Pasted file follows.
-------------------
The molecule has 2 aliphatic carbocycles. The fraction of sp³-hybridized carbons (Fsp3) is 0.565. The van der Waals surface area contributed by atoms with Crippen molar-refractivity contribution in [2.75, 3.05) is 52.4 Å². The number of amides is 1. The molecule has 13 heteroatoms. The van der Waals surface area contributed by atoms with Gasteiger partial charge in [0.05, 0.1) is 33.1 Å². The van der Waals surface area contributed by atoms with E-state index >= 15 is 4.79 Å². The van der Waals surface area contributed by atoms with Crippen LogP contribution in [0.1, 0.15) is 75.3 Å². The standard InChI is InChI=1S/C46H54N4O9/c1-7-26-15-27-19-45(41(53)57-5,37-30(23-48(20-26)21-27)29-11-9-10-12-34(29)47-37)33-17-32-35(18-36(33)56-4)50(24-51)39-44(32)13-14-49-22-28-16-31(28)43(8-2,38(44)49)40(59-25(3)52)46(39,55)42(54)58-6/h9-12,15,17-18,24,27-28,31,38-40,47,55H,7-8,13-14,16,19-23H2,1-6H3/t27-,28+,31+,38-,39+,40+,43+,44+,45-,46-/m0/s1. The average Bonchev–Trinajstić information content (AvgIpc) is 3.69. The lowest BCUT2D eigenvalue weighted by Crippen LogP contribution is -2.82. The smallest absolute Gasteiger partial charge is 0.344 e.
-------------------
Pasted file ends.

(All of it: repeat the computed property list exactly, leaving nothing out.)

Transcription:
The molecule has 2 aliphatic carbocycles. The fraction of sp³-hybridized carbons (Fsp3) is 0.565. The van der Waals surface area contributed by atoms with Crippen molar-refractivity contribution in [2.75, 3.05) is 52.4 Å². The number of amides is 1. The molecule has 13 heteroatoms. The van der Waals surface area contributed by atoms with Gasteiger partial charge in [0.05, 0.1) is 33.1 Å². The van der Waals surface area contributed by atoms with E-state index >= 15 is 4.79 Å². The van der Waals surface area contributed by atoms with Crippen LogP contribution in [0.1, 0.15) is 75.3 Å². The standard InChI is InChI=1S/C46H54N4O9/c1-7-26-15-27-19-45(41(53)57-5,37-30(23-48(20-26)21-27)29-11-9-10-12-34(29)47-37)33-17-32-35(18-36(33)56-4)50(24-51)39-44(32)13-14-49-22-28-16-31(28)43(8-2,38(44)49)40(59-25(3)52)46(39,55)42(54)58-6/h9-12,15,17-18,24,27-28,31,38-40,47,55H,7-8,13-14,16,19-23H2,1-6H3/t27-,28+,31+,38-,39+,40+,43+,44+,45-,46-/m0/s1. The average Bonchev–Trinajstić information content (AvgIpc) is 3.69. The lowest BCUT2D eigenvalue weighted by Crippen LogP contribution is -2.82. The smallest absolute Gasteiger partial charge is 0.344 e.